I've never read fantasy, unless you count Harry Potter, and I don't read science fiction or play wargames. Doesn't matter, this is a fun book. I was happy enough with the cast of misfit characters who think they're Norse warriors or Vulcans that I forgot to be on the lookout for a murder. This is a 1988 Edgar Allan Poe award winner and it really hasn't aged that much. The computer stuff has changed, but a hotel of outcasts enjoying the company of their own is timeless. 4 stars
The Woman in White reading with Dianna, Start date 9/30.
Howl's Moving Castle
Come Along With Me
The Turn of the Screw- reading with Julie
The Casebook of Victor Frankenstein
All Hallow's Evil by Valerie Wolzien
The List of 7
Quiet As A Nun
Halloween: An American Holiday, An American Tradition
The Witch's Guide to Cooking with Children
Robe of Skulls
The Strain -reading with Julie. Starts 9/14
Sleepy Hollow by Time Burton.
This is the third Bony mystery I've read and I like this series a lot. It occurred to me as I read this one that Upfield wasn't all that cozy. The violence isn't graphic and the Australian Outback locales give the books a rather rugged, wholesome feeling, but there are transvestites and perverts and even a brief reference to a gay couple. There are drunks and female killers. If Bony wasn't so faithful to his wife, these might have been called hardboiled. Or maybe I've still got Chandler on my mind. 4 stars
>99 pamelad: pam You're welcome and I'm glad to have a part in your finding the series! I haven't read The Bone is Pointed yet. I've read Man of Two Tribes and The Bachelors of Broken Hill and I have The Mystery of Swordfish Reef on the shelf.
For some reason the editions I want to collect, tie-ins from the 70's t.v. series, are really expensive.
67. Autumn: A New England Journey by Candace and Ferenc Mate. If you love the sight of maple trees in Autumn, you'll want this large book of photography that covers all the New England states. The pictures are big and gorgeous, displaying rolling Vermont farms, New Hampshire waterfalls and forests of trees so brightly red and orange that they look like they're on fire. Included are poems by Dickenson, cummings and Frost and many excerpts from novels placed in New England, such as Sarah Orne Jewett's The Country of Pointed Firs. And the back of the book has a guide to identifying the trees of the region. Lovely, lovely. 5 stars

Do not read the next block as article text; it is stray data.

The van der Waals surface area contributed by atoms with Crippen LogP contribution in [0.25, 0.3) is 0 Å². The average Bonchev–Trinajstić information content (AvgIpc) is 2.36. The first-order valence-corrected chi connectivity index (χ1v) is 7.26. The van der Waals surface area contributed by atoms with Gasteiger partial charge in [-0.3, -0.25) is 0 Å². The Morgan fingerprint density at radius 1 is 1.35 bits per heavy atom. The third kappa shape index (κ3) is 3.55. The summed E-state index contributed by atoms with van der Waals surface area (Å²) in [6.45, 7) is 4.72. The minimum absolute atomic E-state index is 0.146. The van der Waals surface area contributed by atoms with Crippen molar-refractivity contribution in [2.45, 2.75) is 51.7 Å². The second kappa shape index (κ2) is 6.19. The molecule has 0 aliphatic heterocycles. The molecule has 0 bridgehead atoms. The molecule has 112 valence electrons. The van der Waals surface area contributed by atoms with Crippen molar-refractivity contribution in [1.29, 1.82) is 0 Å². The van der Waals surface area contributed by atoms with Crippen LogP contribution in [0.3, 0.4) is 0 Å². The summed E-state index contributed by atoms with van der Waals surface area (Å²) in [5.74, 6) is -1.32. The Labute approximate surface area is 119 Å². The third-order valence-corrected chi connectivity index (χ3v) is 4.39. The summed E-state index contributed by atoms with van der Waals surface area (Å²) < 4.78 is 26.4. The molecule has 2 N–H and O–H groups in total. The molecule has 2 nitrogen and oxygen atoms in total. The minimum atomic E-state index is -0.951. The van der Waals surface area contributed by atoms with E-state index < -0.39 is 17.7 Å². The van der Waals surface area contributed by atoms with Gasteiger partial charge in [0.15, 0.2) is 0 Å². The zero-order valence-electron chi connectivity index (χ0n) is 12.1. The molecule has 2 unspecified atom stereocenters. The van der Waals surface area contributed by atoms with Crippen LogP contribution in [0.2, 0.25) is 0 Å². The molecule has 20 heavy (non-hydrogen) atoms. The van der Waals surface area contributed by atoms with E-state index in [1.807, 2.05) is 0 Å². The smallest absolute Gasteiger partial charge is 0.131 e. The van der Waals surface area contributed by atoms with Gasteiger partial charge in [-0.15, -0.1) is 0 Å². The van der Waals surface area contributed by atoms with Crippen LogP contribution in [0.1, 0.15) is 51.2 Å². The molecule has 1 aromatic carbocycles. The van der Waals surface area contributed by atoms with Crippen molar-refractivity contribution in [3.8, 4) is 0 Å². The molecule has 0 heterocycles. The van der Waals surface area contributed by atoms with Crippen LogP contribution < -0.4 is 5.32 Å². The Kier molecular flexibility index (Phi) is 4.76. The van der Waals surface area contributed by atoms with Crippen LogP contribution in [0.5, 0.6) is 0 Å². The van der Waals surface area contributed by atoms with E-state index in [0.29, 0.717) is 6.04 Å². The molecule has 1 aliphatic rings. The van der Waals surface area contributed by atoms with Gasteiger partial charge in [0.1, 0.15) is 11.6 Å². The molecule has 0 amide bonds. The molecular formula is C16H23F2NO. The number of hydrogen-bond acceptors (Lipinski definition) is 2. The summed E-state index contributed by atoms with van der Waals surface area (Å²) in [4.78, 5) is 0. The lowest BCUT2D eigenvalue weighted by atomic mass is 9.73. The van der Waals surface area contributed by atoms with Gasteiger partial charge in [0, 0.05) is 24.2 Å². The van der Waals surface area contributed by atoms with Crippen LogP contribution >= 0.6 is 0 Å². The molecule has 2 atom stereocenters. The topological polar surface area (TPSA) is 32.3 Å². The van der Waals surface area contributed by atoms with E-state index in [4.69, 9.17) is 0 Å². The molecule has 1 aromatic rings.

This is part of a series of Jemima Shore books written by Fraser, but this is the only one I've read so far. It was turned into an episode of the old "Armchair Thriller" t.v. series in the U.K. and I'd really love to see this. The character of Jemima is interestingly flawed- she's in love with a self-absorbed married man and admits that a previous affair led to her success. Yet she's likeable and always looks for the reasonable explanation, even when she's creeped out. 4 stars
I hadn't seen the film based on this book and only knew that Capote had pioneered the true crime genre with this. The research, much of it in the form of interviews with law enforcement, the murderers and the people who had known the Clutter family, bring the crime into focus. The fact that the Clutters and the two men who took their lives should have never met, that the victims played no part in what happened to them, is clear. Capote includes testimony from the attending doctors and includes much of the personal history of the murderers, while never attempting to draw sympathy from the reader. Much of the book is about the amount of hard work the police had to put into tracking the two drifters across the country. 4.5 stars
A quick tale suitable for young children, but I bought it because the cover is adorable. 3 stars
This is the first appearance of Miss Marple and how funny to see that she's almost disliked for her alertness and gossiping. This book is a good example of how much fun Christie could be. Here is the vicar narrating:
A ribald rhyme concocted by Dennis shot through my head.
"Miss Cram doesn't give a damn."
I had a sudden yearning to say it out loud and observe the effect, but fortunately I refrained.
>120 RidgewayGirl: RGirl Proof that there are experts in every subject.
Prince Marcus misbehaves, which means that he can't join all the other royal children at the celebration, the one that the sorceress Lady Lamorna hopes to ruin with her dark magic. Gracie and Marcus join together to cut back the number of evil creatures in the vicinity.
The story here is adventurous and the drawings, especially the cover, are fun. I have to say that the plot is better than the actual writing, which could do with some tightening. And I couldn't figure out why the bat is the only character that speaks like an American in the 1940's. But then a speaking bat should be taken as is. 3 stars
by the dread pirate Patrick Rothfuss. It's a children's book masquerading as an adult book that is masquerading as a children's book. I think it is your sense of humor.